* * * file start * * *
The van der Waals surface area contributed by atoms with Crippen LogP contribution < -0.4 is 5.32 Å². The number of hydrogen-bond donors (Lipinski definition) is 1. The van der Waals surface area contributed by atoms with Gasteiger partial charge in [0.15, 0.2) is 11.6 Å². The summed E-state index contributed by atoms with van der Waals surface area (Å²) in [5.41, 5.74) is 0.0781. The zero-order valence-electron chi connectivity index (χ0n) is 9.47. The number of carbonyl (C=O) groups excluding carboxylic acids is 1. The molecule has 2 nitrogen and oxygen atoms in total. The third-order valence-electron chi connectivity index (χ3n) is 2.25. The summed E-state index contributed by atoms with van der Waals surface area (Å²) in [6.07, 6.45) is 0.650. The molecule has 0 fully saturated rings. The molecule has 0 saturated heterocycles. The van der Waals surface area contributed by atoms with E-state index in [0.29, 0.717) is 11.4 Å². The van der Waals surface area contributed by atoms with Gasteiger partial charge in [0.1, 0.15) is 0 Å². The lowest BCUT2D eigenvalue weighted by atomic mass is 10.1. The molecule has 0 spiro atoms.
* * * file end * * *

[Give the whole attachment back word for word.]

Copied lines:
The van der Waals surface area contributed by atoms with Crippen LogP contribution < -0.4 is 5.32 Å². The number of hydrogen-bond donors (Lipinski definition) is 1. The van der Waals surface area contributed by atoms with Gasteiger partial charge in [0.15, 0.2) is 11.6 Å². The summed E-state index contributed by atoms with van der Waals surface area (Å²) in [5.41, 5.74) is 0.0781. The zero-order valence-electron chi connectivity index (χ0n) is 9.47. The number of carbonyl (C=O) groups excluding carboxylic acids is 1. The molecule has 2 nitrogen and oxygen atoms in total. The third-order valence-electron chi connectivity index (χ3n) is 2.25. The summed E-state index contributed by atoms with van der Waals surface area (Å²) in [6.07, 6.45) is 0.650. The molecule has 0 fully saturated rings. The molecule has 0 saturated heterocycles. The van der Waals surface area contributed by atoms with E-state index in [0.29, 0.717) is 11.4 Å². The van der Waals surface area contributed by atoms with Gasteiger partial charge in [0.1, 0.15) is 0 Å². The lowest BCUT2D eigenvalue weighted by atomic mass is 10.1. The molecule has 0 spiro atoms.